When we talk about mental health, we think of having a sense of harmony in our inner life and relationships. Mental health gives us a sense of well-being, and helps us know who we can rely on for help or connection.
Among many things, good mental health enables us to:
- Value and care for our body and physical health
- Respect our interconnectedness
- Be present to others in healthy relationships or friendships
- Accept our humanness with self-compassion
- Act to fulfill our sense of purpose or meaning
- Feel emotional highs and lows, yet be able to return to a sense of peace and calm
It’s important to recognize what good mental health is. Everyone feels sad or troubled, or becomes upset sometimes. You can take in life’s ups and downs, and still enjoy good mental health. We know these difficulties will pass and we will be okay again.
But what if ‘feeling okay’ is a frequent challenge? It is important to know when situations or stresses cause issues that anyone would need support to handle in healthy ways. There are signs when it may be time to get help.
Recognizing when to Get Help for Mental Health
Sometimes it is hard to take good care of ourselves because thoughts or feelings keep getting in the way. When these feelings persist for weeks or months, it may be time to get advice or help from a good mental health resource or professional.
For example, these can be signs of a mental health issue:
- Having trouble getting enough sleep or eating reasonably well
- Feeling recurring worries or emotions that interfere with work, school, friendships or life
- Painful self-criticism
- Feeling alone or detached from friends and family
- Loss of energy to pursue interests
Some issues that challenge us can resolve on their own. But very often, mental health issues progress. Uninvited, they take hold in ways that leave us feeling stuck. That is why it is important to seek help early on, to prevent more difficulty and very real suffering that can wear down our mental and physical health.
The Great Benefits of Mental Health
There is so much good that mental health allows us to enjoy.
An insightful and beautiful description of mental health comes from author and neurobiologist Dr. Daniel Siegel.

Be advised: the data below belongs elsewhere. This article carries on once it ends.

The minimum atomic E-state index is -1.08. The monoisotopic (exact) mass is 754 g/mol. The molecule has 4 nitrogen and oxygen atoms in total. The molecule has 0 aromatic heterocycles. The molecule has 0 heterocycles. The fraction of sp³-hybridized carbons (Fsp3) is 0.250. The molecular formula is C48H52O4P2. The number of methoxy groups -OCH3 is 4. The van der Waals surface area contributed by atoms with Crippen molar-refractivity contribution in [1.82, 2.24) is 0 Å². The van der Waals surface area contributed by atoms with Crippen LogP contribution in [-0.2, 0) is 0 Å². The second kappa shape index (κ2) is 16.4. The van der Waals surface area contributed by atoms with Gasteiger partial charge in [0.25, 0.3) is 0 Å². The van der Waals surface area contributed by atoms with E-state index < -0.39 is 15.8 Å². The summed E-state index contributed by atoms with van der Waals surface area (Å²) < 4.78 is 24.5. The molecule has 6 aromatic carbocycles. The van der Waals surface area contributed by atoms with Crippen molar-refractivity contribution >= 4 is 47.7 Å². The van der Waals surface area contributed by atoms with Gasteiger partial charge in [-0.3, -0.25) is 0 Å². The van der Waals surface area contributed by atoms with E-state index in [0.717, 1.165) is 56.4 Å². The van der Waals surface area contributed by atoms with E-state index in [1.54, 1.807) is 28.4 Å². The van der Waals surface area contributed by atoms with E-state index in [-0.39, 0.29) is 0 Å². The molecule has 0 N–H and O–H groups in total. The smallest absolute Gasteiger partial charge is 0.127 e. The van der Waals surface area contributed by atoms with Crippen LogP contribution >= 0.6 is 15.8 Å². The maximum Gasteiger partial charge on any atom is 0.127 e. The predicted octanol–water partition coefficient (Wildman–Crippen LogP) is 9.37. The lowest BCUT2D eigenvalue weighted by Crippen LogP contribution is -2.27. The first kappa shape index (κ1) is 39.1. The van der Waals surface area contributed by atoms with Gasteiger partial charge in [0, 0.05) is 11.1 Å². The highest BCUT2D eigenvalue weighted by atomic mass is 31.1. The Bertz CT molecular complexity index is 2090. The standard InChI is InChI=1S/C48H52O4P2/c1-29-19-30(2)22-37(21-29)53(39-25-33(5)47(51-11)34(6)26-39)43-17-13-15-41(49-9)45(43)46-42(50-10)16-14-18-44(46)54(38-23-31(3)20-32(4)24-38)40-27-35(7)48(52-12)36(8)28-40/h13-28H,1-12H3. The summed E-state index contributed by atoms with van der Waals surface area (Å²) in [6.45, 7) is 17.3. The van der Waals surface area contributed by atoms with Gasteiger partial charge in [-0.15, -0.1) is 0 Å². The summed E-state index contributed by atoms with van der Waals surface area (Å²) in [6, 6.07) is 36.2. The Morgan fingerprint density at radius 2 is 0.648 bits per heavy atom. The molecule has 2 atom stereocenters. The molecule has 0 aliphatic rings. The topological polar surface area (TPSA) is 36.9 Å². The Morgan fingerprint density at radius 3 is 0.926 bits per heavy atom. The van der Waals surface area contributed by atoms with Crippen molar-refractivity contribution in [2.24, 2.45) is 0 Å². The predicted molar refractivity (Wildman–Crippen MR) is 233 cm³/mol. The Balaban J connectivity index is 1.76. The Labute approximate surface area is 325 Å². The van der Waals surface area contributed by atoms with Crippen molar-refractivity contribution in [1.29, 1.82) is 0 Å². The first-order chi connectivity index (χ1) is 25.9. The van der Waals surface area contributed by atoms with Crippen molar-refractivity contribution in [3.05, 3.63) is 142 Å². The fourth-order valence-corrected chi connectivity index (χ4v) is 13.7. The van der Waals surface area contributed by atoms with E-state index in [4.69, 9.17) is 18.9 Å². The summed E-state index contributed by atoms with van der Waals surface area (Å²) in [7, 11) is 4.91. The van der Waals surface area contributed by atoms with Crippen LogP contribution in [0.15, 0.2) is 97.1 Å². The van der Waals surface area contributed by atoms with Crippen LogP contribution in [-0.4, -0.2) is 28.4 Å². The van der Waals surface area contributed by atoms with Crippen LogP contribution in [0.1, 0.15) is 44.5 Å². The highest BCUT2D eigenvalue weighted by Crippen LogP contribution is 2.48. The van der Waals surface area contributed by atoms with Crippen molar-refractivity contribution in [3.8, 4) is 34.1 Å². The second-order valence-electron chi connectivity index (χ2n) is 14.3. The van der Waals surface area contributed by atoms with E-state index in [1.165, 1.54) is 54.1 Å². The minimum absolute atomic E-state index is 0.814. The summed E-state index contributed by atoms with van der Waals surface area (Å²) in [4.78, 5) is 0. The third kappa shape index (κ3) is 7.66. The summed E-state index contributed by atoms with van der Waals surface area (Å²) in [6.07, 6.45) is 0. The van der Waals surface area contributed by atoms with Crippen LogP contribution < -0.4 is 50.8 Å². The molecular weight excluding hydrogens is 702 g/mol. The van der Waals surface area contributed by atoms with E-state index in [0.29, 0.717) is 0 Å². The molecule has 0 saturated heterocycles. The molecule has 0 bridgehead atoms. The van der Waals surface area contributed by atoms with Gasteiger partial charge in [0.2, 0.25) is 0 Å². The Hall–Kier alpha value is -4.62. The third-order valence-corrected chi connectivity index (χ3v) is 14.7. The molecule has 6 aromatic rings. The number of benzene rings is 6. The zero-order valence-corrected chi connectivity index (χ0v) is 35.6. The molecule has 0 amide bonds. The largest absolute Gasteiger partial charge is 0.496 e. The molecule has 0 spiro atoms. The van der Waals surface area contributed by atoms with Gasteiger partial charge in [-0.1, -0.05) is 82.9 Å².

Dan Siegel takes a unique perspective on well-being. He studies how the brain and mental focus impacts wellness and happiness.
He sees mental health as a harmonious flow of energies. When we can balance different energies within ourselves, and between the self and others, we experience integration. Siegel believes this gives us a sense of wholeness, health and connection.
Siegel offers this practical example of how the brain, body and relationships work together to enable well-being:
If you smile at me and I don’t smile back, your feelings will be different than if I resonate with your smile, feeling the feelings inside of me and then revealing that resonance with a returned smile on my face, in my gestures, and in my tone of voice. Our separate bodies become “connected” as energy flows from you in the form of a smile that then connects with me. Your eyes and your ears pick up how that energy was received and two separate “entities” become connected as one in the exchange. This is how people come to feel “close” to each other even with physical distance that separates their physical bodies.
When we are able to integrate energies like these, inside us and between us, this “is the basis of health,” says Siegel.
Good mental health enables us to enjoy life, cope with challenges, and find a meaningful role. It is the product of many factors – what we learn, our life and relationships, and the way our brain and body function.
Sometimes it is hard to balance these complex factors without support or guidance. As therapists, our work is to aid healing and strengthen mental health. We integrate many approaches, techniques and knowledge to help people take good care of themselves. Our goal is to help each person learn to build, maintain and enjoy good mental health in ways that work best for them.